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(Reference retrieved automatically from Web of Science through information on FAPESP grant and its corresponding number as mentioned in the publication by the authors.)

Solid lipid nanoparticles as nucleic acid delivery system: Properties and molecular mechanisms

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De Jesus, Marcelo B. [1, 2] ; Zuhorn, Inge S. [1]
Total Authors: 2
[1] Univ Groningen, Univ Med Ctr Groningen, Dept Cell Biol, NL-9713 AV Groningen - Netherlands
[2] Univ Estadual Campinas, UNICAMP, Inst Biol, Campinas, SP - Brazil
Total Affiliations: 2
Document type: Review article
Source: JOURNAL OF CONTROLLED RELEASE; v. 201, p. 1-13, MAR 10 2015.
Web of Science Citations: 45

Solid lipid nanoparticles (SLNs) have been proposed in the 1990s as appropriate drug delivery systems, and ever since they have been applied in a wide variety of cosmetic and pharmaceutical applications. In addition, SLNs are considered suitable alternatives as carriers in gene delivery. Although important advances have been made in this particular field, fundamental knowledge of the underlying mechanisms of SLN-mediated gene delivery is conspicuously lacking, an imperative requirement in efforts aimed at further improving their efficiency. Here, we address recent advances in the use of SLNs as platform for delivery of nucleic acids as therapeutic agents. In addition, we will discuss available technology for conveniently producing SLNs. In particular, we will focus on underlying molecular mechanisms by which SLNs and nucleic acids assemble into complexes and how the nucleic acid cargo may be released intracellularly. In discussing underlying mechanisms, we will, when appropriate, refer to analogous studies carried outwith systems based on cationic lipids and polymers, that have proven useful in the assessment of structure-function relationships. Finally, we will give suggestions for improving SLN-based gene delivery systems, by pointing to alternative methods for SLNplex assembly, focusing on the realization of a sustained nucleic acid release. (C) 2015 Elsevier B.V. All rights reserved. (AU)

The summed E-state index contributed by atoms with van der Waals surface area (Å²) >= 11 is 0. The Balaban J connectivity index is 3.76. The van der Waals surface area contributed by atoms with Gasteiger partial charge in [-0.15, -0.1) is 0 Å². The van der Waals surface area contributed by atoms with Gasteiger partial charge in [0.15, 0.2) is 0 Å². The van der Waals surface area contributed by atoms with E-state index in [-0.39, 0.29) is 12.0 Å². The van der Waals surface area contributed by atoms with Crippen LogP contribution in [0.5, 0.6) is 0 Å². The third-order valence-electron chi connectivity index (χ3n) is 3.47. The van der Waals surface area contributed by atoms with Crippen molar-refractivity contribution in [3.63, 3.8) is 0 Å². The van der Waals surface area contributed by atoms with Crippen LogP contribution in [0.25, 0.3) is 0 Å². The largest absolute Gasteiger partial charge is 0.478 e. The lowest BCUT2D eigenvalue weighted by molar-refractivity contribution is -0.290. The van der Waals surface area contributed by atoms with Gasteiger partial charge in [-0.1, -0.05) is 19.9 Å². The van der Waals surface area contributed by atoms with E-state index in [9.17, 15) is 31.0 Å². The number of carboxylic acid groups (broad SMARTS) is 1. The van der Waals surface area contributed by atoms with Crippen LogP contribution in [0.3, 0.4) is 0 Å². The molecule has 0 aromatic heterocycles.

FAPESP's process: 12/01038-9 - Lipid nanoparticles as a Co-Delivery system for genes and drugs: development, cellular processing and biological activity in cancer cells
Grantee:Marcelo Bispo de Jesus
Support Opportunities: Scholarships in Brazil - Post-Doctorate